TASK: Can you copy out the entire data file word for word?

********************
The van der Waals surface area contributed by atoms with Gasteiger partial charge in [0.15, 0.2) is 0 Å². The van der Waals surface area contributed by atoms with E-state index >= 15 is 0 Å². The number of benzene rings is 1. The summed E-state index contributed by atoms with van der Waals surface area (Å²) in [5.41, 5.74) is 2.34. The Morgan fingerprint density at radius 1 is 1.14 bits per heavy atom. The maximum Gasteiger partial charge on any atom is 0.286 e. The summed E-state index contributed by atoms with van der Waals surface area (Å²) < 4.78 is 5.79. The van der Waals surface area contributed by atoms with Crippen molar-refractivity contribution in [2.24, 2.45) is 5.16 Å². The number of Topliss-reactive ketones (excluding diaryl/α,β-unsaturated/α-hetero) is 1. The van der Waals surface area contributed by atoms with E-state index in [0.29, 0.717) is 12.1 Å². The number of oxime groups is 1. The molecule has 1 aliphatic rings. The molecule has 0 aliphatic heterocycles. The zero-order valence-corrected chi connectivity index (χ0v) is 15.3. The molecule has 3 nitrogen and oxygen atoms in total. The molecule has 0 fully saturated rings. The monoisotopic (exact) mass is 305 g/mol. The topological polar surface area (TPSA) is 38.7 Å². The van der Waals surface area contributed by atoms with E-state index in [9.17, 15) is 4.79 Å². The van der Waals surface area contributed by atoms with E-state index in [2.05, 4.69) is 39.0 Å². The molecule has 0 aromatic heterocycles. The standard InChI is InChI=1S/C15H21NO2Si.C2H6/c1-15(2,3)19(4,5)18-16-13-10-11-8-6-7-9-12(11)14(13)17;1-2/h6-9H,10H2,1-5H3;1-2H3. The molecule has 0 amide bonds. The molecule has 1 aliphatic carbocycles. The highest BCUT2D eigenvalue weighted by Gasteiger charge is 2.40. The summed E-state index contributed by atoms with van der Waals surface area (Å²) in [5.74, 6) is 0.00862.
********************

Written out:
The van der Waals surface area contributed by atoms with Gasteiger partial charge in [0.15, 0.2) is 0 Å². The van der Waals surface area contributed by atoms with E-state index >= 15 is 0 Å². The number of benzene rings is 1. The summed E-state index contributed by atoms with van der Waals surface area (Å²) in [5.41, 5.74) is 2.34. The Morgan fingerprint density at radius 1 is 1.14 bits per heavy atom. The maximum Gasteiger partial charge on any atom is 0.286 e. The summed E-state index contributed by atoms with van der Waals surface area (Å²) < 4.78 is 5.79. The van der Waals surface area contributed by atoms with Crippen molar-refractivity contribution in [2.24, 2.45) is 5.16 Å². The number of Topliss-reactive ketones (excluding diaryl/α,β-unsaturated/α-hetero) is 1. The van der Waals surface area contributed by atoms with E-state index in [0.29, 0.717) is 12.1 Å². The number of oxime groups is 1. The molecule has 1 aliphatic rings. The molecule has 0 aliphatic heterocycles. The zero-order valence-corrected chi connectivity index (χ0v) is 15.3. The molecule has 3 nitrogen and oxygen atoms in total. The molecule has 0 fully saturated rings. The monoisotopic (exact) mass is 305 g/mol. The topological polar surface area (TPSA) is 38.7 Å². The van der Waals surface area contributed by atoms with E-state index in [9.17, 15) is 4.79 Å². The van der Waals surface area contributed by atoms with E-state index in [2.05, 4.69) is 39.0 Å². The molecule has 0 aromatic heterocycles. The standard InChI is InChI=1S/C15H21NO2Si.C2H6/c1-15(2,3)19(4,5)18-16-13-10-11-8-6-7-9-12(11)14(13)17;1-2/h6-9H,10H2,1-5H3;1-2H3. The molecule has 0 amide bonds. The molecule has 1 aliphatic carbocycles. The highest BCUT2D eigenvalue weighted by Gasteiger charge is 2.40. The summed E-state index contributed by atoms with van der Waals surface area (Å²) in [5.74, 6) is 0.00862.